Enabling change in our Society, Environment and Economy (SEE)

Nature in the City

SEE-Change nature-based projects

SEE-Change’s Executive Officer, Edwina Robinson was invited to appear as an Expert Witness at the ‘Nature in the City’ enquiry led by Suzanne Orr, Member of the Legislative Assembly.  The findings of the enquiry will be published late in 2019.


Since 2008, SEE-Change members have been involved in a range of nature based projects that enhance open space and urban waterways, provide food security, community education and connectedness such as the:

  • City Farm, Turner (The former SEE-Change Executive Officer and other SEE-Change members were active in establishing this site)
  • Canberra City Farm (Members of SEE-Change’s Board were key to setting up the site adjacent to Jerrrabomberra wetlands and continue to play a role in its governance and operation)
  • Jerrabomberra wetlands – a project officer (funded through SEE-Change) runs regular working bees at the wetlands
  • Banksia St, O’Connor wetland (the Inner-North SEE-Change group worked with the ACT Government on the community engagement process for this wetland and were instrumental in organising the community fair on the site in 2009).
  • Dickson wetland (members of the Inner-North SEE-Change were involved in the community fair at this site and the current SEE-Change project officer volunteered at wetland working bees and for Waterwatch).
  • Transition Street projects, such as Evatt bike path Transition Streets and Gilruth St Transition Streets

Birdscaping Canberra

In 2017, SEE-Change received an ACT Environment grant of $43,000 for the Birdscaping CBR: bringing back birds, butterflies and bees. The grant was supported by Professor Kate Auty, the ACT Commissioner for Sustainability and the Environment.  In her letter of endorsement, the Commissioner said “I regard this proposal as commendable ….. the work will deliver environmental outcomes and the alignment of such opportunities is beneficial to the broad Canberra and ACT community as well as the environment”.

The aim of the project is to revegetate sections of urban open space along Sullivans Creek in O’Connor to attract small insectivorous birds and pollinators into the suburbs. Although Canberra’s urban open space has many mature trees underlain by mown grass it lacks an understorey to support smaller species and favours larger more aggressive birds.

Thousands of native grasses, groundcovers, climbers and shrubs were planted by the community in 2018. Once the project is completed it will serve as a model for other community groups to continue to revegetate urban open space to create either linear habitat corridors or pockets of vegetation that link our waterways to bushland reserves.

We have discussed the possibility of replicating the Birdscaping model upstream at the community run project, the Lyneham Commons.

Living infrastructure is vital for a warming city

SEE-Change endorses principles raised in the ACT Government’s February 2018 information paper on the Living Infrastructure Strategy, in particular: “…. Living infrastructure will play a key role as the city adapts to the impacts of climate change.”

This is one of the key challenges that our city faces – dealing with a warming climate and enhancing natural systems within our cities while continuing to develop.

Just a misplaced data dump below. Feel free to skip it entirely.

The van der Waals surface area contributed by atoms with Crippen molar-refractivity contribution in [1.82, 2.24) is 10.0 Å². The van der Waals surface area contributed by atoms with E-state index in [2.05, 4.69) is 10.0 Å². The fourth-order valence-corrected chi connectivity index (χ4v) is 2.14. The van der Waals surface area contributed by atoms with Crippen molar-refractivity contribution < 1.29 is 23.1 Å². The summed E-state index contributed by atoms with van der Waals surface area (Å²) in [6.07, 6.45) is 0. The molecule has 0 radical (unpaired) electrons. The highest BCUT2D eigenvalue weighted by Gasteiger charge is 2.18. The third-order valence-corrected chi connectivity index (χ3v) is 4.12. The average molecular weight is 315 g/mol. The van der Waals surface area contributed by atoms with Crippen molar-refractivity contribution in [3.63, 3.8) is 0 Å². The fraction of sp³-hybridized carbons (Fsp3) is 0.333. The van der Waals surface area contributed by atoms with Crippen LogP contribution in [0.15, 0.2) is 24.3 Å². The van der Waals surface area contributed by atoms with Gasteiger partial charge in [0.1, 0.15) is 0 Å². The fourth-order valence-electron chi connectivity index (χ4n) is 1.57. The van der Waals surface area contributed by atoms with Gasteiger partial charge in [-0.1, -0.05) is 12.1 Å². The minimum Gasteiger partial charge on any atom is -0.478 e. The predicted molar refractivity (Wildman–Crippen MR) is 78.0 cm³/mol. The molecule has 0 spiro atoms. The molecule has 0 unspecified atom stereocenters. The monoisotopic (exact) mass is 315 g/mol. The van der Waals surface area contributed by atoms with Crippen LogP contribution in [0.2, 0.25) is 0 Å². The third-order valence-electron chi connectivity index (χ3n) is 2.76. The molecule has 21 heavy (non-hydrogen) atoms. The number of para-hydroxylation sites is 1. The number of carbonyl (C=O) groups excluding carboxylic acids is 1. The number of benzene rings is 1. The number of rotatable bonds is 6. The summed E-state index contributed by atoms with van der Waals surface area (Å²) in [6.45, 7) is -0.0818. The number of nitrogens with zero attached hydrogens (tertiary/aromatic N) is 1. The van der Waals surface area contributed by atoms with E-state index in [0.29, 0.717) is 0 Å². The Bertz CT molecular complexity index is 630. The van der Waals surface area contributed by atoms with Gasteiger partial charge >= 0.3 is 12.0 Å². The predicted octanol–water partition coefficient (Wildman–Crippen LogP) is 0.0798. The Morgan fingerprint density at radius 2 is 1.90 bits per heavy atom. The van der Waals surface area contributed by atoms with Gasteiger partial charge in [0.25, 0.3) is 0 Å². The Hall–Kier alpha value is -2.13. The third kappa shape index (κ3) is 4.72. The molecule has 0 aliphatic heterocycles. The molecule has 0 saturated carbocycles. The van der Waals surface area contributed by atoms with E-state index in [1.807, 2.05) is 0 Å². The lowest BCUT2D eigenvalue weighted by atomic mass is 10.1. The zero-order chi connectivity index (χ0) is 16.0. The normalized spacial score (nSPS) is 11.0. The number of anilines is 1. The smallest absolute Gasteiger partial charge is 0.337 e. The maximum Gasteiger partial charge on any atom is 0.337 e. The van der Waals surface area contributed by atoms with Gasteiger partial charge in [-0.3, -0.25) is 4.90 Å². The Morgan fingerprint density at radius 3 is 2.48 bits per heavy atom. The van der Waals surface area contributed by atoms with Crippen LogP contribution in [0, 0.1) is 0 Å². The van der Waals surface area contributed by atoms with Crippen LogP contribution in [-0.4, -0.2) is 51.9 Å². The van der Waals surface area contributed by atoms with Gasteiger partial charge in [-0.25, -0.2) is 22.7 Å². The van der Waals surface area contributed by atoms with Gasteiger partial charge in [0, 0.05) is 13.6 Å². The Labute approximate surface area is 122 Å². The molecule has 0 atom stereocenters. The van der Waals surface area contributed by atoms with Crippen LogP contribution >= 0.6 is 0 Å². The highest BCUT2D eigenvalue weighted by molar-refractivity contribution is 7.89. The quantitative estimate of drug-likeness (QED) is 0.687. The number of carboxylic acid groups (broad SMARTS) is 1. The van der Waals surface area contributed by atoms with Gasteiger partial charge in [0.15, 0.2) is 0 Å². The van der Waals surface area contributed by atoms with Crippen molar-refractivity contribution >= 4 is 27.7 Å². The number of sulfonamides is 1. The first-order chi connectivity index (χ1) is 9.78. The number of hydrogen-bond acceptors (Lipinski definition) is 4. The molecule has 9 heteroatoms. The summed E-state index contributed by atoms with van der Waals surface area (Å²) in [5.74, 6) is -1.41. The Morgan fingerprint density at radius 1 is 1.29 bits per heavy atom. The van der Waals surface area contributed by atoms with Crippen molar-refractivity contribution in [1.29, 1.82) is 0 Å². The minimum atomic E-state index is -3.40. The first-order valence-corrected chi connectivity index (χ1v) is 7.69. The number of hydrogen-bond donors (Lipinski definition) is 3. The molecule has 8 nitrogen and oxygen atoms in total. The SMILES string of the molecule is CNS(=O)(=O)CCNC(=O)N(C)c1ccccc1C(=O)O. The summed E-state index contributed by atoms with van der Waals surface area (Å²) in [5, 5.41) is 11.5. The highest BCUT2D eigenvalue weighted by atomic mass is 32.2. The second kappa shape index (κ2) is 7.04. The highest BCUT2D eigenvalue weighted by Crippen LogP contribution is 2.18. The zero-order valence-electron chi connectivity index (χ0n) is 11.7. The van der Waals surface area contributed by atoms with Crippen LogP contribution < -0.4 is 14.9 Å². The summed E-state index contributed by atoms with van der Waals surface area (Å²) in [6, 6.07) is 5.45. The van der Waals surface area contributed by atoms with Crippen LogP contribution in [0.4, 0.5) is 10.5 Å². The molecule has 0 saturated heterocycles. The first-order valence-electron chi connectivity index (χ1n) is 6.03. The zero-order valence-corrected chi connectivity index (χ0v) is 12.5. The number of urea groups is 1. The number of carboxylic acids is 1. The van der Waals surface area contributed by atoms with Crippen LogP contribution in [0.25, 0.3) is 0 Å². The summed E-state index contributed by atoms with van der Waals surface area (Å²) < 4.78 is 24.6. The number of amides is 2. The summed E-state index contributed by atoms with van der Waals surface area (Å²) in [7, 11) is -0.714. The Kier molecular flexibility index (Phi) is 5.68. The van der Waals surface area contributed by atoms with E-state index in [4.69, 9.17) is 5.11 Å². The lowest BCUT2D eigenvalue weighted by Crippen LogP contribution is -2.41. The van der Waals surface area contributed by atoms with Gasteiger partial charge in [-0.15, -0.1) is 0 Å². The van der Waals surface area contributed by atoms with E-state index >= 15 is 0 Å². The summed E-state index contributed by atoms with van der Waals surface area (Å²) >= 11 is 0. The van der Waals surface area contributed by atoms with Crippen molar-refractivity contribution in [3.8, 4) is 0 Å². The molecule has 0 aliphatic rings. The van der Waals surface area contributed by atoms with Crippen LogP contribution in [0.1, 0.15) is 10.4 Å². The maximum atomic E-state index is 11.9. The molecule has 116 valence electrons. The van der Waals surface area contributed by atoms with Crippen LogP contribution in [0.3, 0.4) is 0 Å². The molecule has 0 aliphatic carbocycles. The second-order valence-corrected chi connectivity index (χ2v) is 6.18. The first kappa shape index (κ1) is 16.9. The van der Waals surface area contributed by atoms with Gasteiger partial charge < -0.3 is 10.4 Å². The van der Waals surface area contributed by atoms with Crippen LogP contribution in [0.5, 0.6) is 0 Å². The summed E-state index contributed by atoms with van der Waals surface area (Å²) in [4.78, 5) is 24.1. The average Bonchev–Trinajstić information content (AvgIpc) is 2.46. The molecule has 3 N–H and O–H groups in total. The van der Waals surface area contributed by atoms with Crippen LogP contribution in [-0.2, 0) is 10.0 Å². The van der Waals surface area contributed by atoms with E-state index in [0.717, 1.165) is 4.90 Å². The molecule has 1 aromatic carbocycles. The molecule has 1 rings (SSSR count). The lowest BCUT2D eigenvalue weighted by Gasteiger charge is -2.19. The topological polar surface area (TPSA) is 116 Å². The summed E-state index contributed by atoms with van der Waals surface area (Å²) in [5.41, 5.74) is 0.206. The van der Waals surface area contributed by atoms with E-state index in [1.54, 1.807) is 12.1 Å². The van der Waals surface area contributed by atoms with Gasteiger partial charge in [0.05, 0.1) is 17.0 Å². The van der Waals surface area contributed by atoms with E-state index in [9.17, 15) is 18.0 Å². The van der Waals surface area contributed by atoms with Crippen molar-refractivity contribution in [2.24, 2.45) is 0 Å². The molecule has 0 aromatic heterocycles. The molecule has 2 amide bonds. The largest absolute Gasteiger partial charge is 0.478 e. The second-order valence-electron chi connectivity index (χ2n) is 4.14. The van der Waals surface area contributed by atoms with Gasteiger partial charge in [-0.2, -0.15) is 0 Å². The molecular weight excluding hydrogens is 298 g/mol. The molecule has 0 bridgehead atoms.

In the rush to redevelop there is a lack of innovation and an emphasis on maximum return on investment. There are exceptions of course, the New Acton redevelopment is a good example of new built form which integrates vertical gardens and some exciting landscape associated with restaurants like Mocan and Green Grout and A Baker.

Along Constitution Avenue, attractive rain gardens have been installed. But these innovations are the exception rather than the rule.

Unfortunately new developments, like the multi-storey Nova apartments on Antill St, Dickson lack street trees to provide summer shade and are composed of built materials that contribute to the urban heat island effect.

A Living Infrastructure Plan should demonstrate how we link home gardens (which comprise a significant proportion of urban/suburban habitat), to our streetscapes, parks, waterways (including our lakes) and nature reserves. The Living Infrastructure plan should be a series of live documents that are updated and adhered to.

In line with our cities leadership shown on renewable energy, SEE-Change advocates that the ACT becomes a partner city with the Biophilic Cities Program. At present there are 16 partner cities worldwide including Fremantle, Portland and Wellington. This platform allows cities to showcase innovations and learnings and can ensure Canberra remains a liveable city in a warming climate.

Setting a target to becoming a biophilic city would spur a new way of thinking about urban development by design professionals and students, developers, builders, ACT government and the community.

“Biophilic cities are cities of abundant nature in close proximity to large numbers of urbanites. Biophilic cities value residents innate connection and access to nature through abundant opportunities to be outside and to enjoy the multisensory aspects of nature by protecting and promoting nature within the city.”

Biophilic Cities

SEE-Change has the capacity to lead a transformational change in the relationship between the ACT Government and community to help them deliver the cities living infrastructure strategy.


Edwina Robinson



With thanks to our


  • ACT Government Environment and Planning
  • The Association of Independent Schools of the ACT (AISACT)
  • Catholic Education Office (Archdiocese of Canberra and Goulburn)
  • Education and Training Directorate
  • ACT Government